Start your day off right with five things you need to know this morning.
Five things you need to know
Iran has denied it had anything to do with the violent assault of the novelist Salman Rushdie last week. In 1989 Iran, an Islamic theocracy, offered a $6 million bounty to anyone who murdered Rushdie and his publishers following the release of his novel, The Satanic Verses, which some Muslims said was offensive.
BREAKING: Iran's Foreign Ministry denies Tehran was involved in the assault on Salman Rushdie in western New York, in first public statement on attack. https://t.co/SKK5VJuhev— The Associated Press (@AP) August 15, 2022
IKEA shoppers in Shanghai have been caught on video attempting to evade authorities after a COVID-19 lockdown was ordered at the store. Guards closed the doors of the building, but a crowd forced them back open and fled.
Authorities said a close contact of a COVID-19 patient had visited the store. https://t.co/sW0yOHbQFs— Newsweek (@Newsweek) August 15, 2022
The UK has become the first country in the world to approve a dual-purpose vaccine said to provide protection against both the original Wuhan version of COVID-19 and the newer Omicron variant. Health officials said the shot should be available as a fall booster.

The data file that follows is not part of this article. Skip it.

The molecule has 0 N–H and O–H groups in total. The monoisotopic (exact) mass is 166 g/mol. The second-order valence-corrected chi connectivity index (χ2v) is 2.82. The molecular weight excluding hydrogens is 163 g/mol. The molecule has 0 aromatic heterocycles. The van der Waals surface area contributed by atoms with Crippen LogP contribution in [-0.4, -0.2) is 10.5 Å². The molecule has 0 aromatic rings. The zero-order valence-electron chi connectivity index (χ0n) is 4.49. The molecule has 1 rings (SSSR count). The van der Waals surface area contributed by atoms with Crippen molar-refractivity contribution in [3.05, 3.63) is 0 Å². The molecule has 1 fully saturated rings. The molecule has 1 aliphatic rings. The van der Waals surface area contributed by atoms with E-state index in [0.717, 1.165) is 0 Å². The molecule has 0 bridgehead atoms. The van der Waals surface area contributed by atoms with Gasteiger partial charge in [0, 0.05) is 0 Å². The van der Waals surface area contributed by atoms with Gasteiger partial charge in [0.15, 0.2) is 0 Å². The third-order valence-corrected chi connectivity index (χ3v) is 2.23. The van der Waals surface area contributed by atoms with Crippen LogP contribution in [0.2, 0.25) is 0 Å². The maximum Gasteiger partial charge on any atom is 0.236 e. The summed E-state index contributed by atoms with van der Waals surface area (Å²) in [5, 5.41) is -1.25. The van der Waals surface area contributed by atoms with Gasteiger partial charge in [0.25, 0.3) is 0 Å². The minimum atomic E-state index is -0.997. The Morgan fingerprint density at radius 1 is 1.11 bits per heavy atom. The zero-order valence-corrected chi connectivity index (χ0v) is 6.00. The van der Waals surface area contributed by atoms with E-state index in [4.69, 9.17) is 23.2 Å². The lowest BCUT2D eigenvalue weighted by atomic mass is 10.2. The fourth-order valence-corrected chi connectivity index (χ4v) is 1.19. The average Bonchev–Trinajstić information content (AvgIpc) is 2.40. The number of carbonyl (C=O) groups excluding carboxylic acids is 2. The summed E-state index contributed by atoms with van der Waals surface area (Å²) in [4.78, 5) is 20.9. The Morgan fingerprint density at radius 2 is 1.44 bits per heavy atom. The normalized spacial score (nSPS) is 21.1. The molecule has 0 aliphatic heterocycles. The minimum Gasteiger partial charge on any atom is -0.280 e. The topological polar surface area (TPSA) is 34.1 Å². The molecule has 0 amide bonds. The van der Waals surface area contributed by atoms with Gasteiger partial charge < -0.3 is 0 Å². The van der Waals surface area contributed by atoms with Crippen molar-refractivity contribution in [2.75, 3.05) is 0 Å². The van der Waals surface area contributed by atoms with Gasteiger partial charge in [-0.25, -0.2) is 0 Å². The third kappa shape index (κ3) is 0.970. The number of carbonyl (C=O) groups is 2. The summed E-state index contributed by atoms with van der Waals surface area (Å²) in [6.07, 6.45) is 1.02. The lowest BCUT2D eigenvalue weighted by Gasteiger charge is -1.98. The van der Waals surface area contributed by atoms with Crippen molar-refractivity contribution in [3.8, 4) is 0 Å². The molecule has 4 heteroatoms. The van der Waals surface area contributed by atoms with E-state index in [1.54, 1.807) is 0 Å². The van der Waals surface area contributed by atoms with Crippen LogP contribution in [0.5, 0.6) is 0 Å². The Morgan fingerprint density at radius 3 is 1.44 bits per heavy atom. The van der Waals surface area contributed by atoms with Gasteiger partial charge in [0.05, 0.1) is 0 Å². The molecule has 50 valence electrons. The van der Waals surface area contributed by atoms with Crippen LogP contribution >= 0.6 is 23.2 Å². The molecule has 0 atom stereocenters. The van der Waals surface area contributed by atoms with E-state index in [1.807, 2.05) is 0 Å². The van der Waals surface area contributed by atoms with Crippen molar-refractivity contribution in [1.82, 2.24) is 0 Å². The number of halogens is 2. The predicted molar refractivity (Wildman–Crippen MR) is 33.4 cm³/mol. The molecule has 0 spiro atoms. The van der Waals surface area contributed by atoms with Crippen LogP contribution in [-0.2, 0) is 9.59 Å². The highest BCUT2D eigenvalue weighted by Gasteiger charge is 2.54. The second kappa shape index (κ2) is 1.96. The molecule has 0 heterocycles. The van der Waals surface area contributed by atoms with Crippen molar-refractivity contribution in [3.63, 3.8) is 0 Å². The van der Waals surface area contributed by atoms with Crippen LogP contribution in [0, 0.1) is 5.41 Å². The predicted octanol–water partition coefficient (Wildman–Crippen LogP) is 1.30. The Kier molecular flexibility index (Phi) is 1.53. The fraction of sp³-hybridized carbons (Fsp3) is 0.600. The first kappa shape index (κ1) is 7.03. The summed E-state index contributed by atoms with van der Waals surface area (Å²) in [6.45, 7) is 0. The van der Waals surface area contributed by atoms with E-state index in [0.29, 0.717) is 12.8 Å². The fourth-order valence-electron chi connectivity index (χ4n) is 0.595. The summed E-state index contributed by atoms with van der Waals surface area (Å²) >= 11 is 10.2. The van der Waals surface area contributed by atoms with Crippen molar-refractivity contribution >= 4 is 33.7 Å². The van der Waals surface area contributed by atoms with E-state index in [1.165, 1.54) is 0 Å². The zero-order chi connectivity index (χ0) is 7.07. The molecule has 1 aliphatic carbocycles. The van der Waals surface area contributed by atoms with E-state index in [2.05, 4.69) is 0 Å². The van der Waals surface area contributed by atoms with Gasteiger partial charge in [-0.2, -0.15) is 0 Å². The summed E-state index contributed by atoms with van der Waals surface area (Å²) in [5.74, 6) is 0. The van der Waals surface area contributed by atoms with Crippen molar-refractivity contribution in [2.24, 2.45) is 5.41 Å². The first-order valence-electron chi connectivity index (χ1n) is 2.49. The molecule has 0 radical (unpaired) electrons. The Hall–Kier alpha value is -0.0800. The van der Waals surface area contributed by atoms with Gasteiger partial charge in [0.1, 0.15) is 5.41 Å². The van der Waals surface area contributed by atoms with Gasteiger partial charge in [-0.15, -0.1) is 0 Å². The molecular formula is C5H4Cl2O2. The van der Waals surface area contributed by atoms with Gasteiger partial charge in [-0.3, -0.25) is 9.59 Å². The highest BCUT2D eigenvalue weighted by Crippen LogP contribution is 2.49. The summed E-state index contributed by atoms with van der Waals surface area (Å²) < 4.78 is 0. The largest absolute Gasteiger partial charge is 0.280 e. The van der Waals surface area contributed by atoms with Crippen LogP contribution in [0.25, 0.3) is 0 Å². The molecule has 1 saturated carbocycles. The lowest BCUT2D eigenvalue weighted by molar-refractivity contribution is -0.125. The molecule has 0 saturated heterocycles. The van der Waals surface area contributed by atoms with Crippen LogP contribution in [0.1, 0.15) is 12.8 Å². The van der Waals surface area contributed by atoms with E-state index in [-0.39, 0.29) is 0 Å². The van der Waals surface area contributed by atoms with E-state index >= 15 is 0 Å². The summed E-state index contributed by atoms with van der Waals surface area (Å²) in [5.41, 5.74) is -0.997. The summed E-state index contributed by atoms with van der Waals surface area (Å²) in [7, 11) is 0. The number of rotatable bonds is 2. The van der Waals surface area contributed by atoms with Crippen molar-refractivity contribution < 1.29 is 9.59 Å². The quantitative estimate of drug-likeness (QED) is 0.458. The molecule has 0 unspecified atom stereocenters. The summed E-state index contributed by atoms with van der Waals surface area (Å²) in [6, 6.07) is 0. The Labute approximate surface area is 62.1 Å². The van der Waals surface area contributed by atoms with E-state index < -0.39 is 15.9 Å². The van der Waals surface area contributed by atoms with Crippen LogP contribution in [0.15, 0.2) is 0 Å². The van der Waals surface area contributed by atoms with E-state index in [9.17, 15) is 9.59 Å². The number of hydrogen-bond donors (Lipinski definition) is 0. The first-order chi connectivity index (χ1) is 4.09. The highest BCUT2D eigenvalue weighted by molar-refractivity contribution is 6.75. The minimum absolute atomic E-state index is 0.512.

UK becomes the first country to approve a dual Covid vaccine targeting omicron https://t.co/8M3uQYCaIr— CNBC (@CNBC) August 15, 2022
Ukraine has shelled a base belonging to the Wagner mercenary group in Luhansk, according to reports. The group, which is said to be under the direct control of Russian President Vladimir Putin, has been linked to war crimes in various parts of the world.
Ukraine 'blows up Wagner HQ in Donbas' after Russian propagandist gave away its location https://t.co/06FGJRhxsq— Daily Mail Online (@MailOnline) August 15, 2022
Plans to rescue ten men trapped in a mine in Mexico have been delayed by suddenly rising water levels, officials have revealed. The miners, who were trapped underground on Aug. 3, have not been heard from since the mine collapsed.
Setback to rescue trapped Mexico miners as water levels rise https://t.co/RKtJAXpux2— BBC News (World) (@BBCWorld) August 15, 2022
In somewhat happier news, world leaders are set to meet in New York today as part of a plan to save the world's oceans. If agreed, the UN High Seas Treaty would bring 30 per cent of the globe's oceans into conservation areas by 2030.
UN member states meet in New York to hammer out high seas treaty https://t.co/i4OPOiB2h4— The Guardian (@guardian) August 15, 2022